Welcome to Tenet
Tenet; a thrilling and mind-bending spy film directed by Christopher Nolan.
Nolan, known gloriously as the man behind Inception, The Dark Knight, and Interstellar, returns to wow us with his take on the spy-film genre.
Tenet finds an unnamed CIA spy: The Protagonist (John David Washington), swept up in a new cold war, defined by new world-ending temporal based technology, that has the power to not only end all life but everything that ever was.
Recruited by the super-secret organization: Tenet, The Protagonist (yes, that’s his name), must stop the megalomaniac arms dealer; Andrei Sator (Kenneth Branagh) from kicking off World War 3 with this futuroscope technology.
Some of my favorite points about the production, without spoilers, include:
Christopher Nolan Delivers Another Masterpiece but…
Christopher Nolan has made a name for himself in melding real-world grit with near-real science or ideas. Look at Batman or Inception.
Tenet, is no different.
Taking inspiration from scientific concepts in theoretical physics, and warping them into a real-world context, with some spy-fu thrown in.
This mixing of the dramatic, energetic, and mind-numbing scope of the world Nolan creates is breathtaking. However, with all its scope and concepts, I did find myself left wanting a more resolute conclusion to the tale of Tenet.
Amazing to behold yes, shocking, and awe-inspiring of course, but, so much so that to digest such work from the outset is a heavier ask than may have been intended.
John David Washington is perfect!
Yes, John David Washington is the eldest of Denzel Washington and Pauletta Washington. The apple doesn’t fall far from the tree as Washington’s performance in Tenet was stellar.
Fresh of the success and star power of HBO series: Ballers, starring Dwayne “The Rock” Johnson, Washington delivered an outstanding performance throughout the film, and has created what I consider to be the new standard in what the world should expect from an American-styled spy.
Cocky, intelligent, passionate, and highly-skilled, John David Washington’s The Protagonist is simply awesome and everything the modern spy should and could be, taking the best from Bonds and Bournes before him, and creating something new.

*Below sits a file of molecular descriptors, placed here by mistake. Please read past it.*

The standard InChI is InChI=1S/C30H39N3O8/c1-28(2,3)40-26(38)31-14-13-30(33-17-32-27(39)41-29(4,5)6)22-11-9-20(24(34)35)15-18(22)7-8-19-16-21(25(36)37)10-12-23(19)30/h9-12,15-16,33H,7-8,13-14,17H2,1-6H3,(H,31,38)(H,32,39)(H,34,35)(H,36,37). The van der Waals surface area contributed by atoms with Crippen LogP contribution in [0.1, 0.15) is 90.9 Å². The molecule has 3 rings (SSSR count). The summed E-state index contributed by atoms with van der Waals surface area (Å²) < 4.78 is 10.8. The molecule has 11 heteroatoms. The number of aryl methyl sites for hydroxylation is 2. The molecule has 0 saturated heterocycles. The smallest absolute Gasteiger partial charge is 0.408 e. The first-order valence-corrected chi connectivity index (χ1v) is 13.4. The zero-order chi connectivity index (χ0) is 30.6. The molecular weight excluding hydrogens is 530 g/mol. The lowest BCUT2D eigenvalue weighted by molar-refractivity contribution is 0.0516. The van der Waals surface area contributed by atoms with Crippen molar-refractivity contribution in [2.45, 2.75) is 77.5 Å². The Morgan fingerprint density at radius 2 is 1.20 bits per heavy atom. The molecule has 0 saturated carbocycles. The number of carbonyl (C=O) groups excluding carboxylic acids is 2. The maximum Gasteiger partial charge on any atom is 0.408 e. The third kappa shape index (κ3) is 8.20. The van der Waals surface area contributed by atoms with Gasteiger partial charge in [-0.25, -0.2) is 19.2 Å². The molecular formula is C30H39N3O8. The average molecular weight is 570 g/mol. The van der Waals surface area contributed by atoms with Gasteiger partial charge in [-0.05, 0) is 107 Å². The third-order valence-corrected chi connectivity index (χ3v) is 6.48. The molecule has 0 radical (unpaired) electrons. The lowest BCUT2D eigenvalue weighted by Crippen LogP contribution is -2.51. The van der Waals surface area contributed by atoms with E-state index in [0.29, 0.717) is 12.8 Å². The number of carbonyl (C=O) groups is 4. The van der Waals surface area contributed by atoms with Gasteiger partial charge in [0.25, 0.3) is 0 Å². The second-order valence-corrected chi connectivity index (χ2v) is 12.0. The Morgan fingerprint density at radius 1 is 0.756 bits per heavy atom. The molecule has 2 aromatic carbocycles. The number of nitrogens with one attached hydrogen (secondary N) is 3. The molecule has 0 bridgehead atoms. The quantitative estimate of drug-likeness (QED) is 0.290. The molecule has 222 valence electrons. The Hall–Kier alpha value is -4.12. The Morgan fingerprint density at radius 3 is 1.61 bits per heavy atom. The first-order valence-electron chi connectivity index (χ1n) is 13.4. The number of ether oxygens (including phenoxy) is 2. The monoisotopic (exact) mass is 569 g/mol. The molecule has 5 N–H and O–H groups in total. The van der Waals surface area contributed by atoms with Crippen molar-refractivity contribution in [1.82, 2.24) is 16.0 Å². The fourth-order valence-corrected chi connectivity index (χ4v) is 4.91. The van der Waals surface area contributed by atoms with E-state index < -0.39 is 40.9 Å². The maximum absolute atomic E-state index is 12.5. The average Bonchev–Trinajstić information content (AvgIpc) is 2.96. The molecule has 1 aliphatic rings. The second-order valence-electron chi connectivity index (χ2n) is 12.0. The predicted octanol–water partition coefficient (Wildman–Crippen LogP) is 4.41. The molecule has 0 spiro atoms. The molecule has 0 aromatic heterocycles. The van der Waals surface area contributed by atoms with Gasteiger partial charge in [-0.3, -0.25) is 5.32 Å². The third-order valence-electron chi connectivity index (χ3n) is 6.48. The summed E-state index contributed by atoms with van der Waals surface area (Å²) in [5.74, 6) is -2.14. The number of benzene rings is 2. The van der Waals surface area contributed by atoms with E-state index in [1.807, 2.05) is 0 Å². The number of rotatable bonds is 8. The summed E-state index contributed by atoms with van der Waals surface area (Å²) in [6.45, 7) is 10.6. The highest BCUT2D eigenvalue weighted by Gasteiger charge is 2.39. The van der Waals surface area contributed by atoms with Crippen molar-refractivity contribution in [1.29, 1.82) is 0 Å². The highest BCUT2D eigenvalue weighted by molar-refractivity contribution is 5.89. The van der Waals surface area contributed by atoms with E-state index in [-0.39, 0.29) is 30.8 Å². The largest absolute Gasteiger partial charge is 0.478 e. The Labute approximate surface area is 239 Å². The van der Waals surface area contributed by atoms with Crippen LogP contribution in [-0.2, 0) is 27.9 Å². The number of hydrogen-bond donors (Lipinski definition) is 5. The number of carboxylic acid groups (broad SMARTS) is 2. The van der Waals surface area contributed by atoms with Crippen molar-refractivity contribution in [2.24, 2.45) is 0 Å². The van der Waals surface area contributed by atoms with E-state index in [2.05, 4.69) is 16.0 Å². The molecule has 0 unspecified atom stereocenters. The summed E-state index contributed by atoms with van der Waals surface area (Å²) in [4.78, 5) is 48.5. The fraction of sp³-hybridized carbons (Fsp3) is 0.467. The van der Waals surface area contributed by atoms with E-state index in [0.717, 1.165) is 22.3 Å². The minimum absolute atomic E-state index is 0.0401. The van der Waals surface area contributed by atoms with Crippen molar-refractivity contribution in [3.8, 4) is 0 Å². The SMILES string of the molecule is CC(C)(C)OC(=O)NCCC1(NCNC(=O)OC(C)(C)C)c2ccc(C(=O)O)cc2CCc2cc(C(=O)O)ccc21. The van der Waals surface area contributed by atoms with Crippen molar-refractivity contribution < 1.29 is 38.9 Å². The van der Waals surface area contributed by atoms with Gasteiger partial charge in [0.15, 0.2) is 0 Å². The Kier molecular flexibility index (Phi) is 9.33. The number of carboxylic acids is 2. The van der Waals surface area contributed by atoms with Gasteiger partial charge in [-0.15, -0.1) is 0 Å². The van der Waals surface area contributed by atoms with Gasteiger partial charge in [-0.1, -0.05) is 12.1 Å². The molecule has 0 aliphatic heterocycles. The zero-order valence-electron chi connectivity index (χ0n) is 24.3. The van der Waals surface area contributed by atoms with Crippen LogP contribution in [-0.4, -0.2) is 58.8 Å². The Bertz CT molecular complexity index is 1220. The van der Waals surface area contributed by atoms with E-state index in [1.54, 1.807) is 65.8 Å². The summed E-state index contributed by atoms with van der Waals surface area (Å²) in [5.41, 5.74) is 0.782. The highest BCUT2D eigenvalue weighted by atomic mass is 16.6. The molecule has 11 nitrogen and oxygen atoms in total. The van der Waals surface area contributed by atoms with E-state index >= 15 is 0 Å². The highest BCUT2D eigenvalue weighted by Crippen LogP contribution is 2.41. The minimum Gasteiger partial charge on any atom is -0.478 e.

I look forward to future spy movies that follow Washington and Nolan’s approach.
For me Tenet does James Bond, but better.
Robert Pattinson is no longer a shiny twit
Robert Pattinson has long been the butt of every Twilight joke I know, and with his new film: The Batman coming into view, I was excited to see if Pattinson was able to break away from that mold I had resigned him to, for far too long.
He did and with style.
Pattinson’s performance as Neil was enjoyable overall, providing a tempered contrast to Washington’s less bond-like flavor.
Together on screen, Pattinson and Washington swelled with chemistry and seemed to easily play off each other’s unique characteristics and backgrounds. One being the youthful sidekick at some points and the other being the more experienced leader; depending on the time.
It’s time travel, but seriously not though… no seriously
Making a point of being brain-twisting
Nolan has never shied away from applying complex technicalities in his films, but not too much as to make each thrill or mechanic seem out of place in his universe, but rather, have the complexity work homely within the story.
In Tenet, you’re reminded, ever so subtly, that it’s ok to not fully understand the complex nuances of Nolan’s inverted universe and technology.
The Protagonist represents the audience many times in the film; questioning and getting confused and mismatched in trying to understand a non-linear world, but guided by his partner Neil to try to make sense of the entire inverted war.
Don’t feel bad if you’re not catching on straight away, you’re not supposed to on your first run through the movie.
The price of a ticket
As always with any review, in the modern age of cinema and streaming, it’s less ideal to go to the cinema, what with the end of the world and all, so when you find a good movie, you want to know if it’s worth your time and money.
Let me say, dear viewer, this is one of those films that you owe to yourself to watch on the big screen if you can.
Sure, you’ll want to watch it several more times afterward to analyze every strange niche and nuance of the madness that Tenet crafts, but, start this new obsession at the picture show.
Tenet: 9/10 (I took a point off for the two hours I needed after the end of the film to recover my brains off the side of the wall).
I recommend Roxy Cinema if you’re curious.